Hat and Gloves

Lastly, a good hat that will keep the sun or rain off your head and gloves to protect your hands are important items to have. You may not need the gloves if you are walking down the road in the middle of summer, but even relatively lightweight gloves like Mechanix Gloves are great to have. If you need to pick up anything hot or cold or are forced to scrabble over rocky terrain, gloves will save your hands from injury.

For hiking I have two different types of hats that are lightweight but meet different criteria. For sun protection and rain I have the regular boonie style hats that you can find almost anywhere and a wool cap for colder conditions. Both are great to have if I am spending a lot of time outside. These two are easy to forget but are very important in keeping you protected from the elements.

Your bug out scenario will be dependent on a lot of factors, but if you are counting on your body to get you to safety, you need to take care of it.

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Freedom-loving American doing what I can to help prepare and inform others. Editor and creator of The Prepper Journal 2013-2017, 2020 -

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Weight is always a factor on the trail. For this reason I would include a pair of Frogg Toggs (camo pattern, of course) on the list of essentials. They are extremely light weight but are very durable and are totally wind and water proof.

Thomas Paine in the butt

I have a set of those in od green for work and they’re great.

I was looking at one of the Chekoslovacian surplus ponchos as well. They look big enough to go over a pack and still go to the knee. Plus with some cord it could double as a shelter roof.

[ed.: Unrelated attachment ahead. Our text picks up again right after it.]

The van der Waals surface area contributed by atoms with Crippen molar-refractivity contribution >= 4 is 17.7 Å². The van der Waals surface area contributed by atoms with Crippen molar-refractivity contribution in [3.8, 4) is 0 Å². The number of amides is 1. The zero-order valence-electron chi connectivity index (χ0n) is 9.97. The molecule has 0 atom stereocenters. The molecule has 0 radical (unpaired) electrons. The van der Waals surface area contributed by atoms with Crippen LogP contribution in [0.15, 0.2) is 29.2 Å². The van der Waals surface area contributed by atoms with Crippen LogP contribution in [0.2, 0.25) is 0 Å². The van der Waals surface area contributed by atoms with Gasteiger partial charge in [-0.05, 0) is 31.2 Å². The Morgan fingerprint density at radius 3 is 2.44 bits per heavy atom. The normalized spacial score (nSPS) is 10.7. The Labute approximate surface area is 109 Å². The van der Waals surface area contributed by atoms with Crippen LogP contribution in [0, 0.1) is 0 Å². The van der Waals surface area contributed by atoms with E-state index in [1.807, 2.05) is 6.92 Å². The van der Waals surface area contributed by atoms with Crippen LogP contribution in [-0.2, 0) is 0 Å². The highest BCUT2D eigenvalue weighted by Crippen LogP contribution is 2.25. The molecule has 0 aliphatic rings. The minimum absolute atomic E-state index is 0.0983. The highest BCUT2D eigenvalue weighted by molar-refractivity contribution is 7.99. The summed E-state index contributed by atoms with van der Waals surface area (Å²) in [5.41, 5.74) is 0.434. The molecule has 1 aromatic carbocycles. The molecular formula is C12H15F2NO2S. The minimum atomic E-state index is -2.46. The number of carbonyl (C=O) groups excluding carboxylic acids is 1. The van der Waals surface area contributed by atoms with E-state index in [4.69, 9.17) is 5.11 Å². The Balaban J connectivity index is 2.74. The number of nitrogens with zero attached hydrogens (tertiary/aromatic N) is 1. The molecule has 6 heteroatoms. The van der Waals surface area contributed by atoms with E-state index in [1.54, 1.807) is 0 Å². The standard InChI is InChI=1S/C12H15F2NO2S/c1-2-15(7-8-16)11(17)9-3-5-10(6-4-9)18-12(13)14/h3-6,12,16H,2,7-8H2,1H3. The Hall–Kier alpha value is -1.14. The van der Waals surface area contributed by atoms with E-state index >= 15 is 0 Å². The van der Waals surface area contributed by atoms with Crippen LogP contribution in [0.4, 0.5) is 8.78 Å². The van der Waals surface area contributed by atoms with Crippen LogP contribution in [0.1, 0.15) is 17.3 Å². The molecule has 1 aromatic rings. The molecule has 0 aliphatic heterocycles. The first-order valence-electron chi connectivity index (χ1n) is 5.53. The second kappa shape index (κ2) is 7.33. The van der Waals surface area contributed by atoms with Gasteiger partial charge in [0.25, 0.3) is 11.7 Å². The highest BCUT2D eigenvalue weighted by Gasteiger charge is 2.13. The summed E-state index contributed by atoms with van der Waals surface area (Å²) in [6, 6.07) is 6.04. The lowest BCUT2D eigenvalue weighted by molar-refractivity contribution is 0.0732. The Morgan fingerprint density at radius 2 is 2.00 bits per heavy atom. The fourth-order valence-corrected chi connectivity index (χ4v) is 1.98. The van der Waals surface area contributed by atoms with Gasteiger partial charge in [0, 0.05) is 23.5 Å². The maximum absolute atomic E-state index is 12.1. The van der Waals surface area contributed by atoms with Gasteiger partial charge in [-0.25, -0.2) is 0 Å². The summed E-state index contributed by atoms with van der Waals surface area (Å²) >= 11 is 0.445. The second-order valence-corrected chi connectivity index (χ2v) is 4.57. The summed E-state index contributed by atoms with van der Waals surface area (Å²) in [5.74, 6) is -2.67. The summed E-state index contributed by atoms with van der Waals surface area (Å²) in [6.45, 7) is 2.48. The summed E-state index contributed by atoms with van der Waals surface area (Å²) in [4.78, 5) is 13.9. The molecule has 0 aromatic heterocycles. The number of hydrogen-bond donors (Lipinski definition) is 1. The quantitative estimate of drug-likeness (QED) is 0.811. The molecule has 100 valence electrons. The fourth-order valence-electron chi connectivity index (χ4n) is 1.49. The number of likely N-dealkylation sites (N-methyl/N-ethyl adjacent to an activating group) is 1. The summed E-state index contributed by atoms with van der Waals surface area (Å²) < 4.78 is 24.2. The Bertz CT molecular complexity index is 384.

I’ve worn my Toggs in some hellacious wind/rain storms and they were really effective. Just curious – If you get one of the Czechoslovakian ponchos I would be interested to know if it is as good as the US mil-spec type. In particular – if the poncho is effective at blocking detection by IR/Thermal cameras. If you have access to someone with a thermal cam, try an experiment at night by hanging the poncho between some branches and stand BEHIND it. If the camera doesn’t pick up a heat signature (of you or the poncho) then it is an effective… Read more »

Thomas Paine in the butt

Unfortunately I don’t have access to thermal gear. I’ve heard about using space blankets to defeat thermal.

I thought that IR resistance degraded with time and use. Do you think surplus stuff would still have some anti-IR left?


Not sure on that question. Do a search on the article title “ENVIRONMENTALLY DEPENDENT COUNTERMEASURES
TO PASSIVE INFRARED DETECTION.” This article doesn’t address the question directly, but you can find it at

Space blankets will work but they are extremely fragile in windy conditions. Burlap also works. It does not reflect a heat signature and is not chemically treated. As the article will show, burlap and the mil-spec poncho were the most effective at blocking thermal.

Pat Henry

Great suggestion Bolo!

I have seen these at the local hunting/sporting store but haven’t tried them out personally. Guess I need to pick up a pair for myself now. Dang, and I didn’t want to go back to that store and buy anything else… 🙂


Patty Hahne

I agree that proper fitting and appropriate footwear is important but one thing that a lot of people forget is to take measures to keep their feet dry.

If you have to cross a stream and you boots and socks get saturated, it’s worth taking the time to stop, remove your boots, wring your socks out and get your feet dried off.

If you don’t, you just might end up with a case of trench foot.

Pat Henry

Great points Patty!


maybe i missed the story. but ..someone needs to tell me where these people are living like this…and why!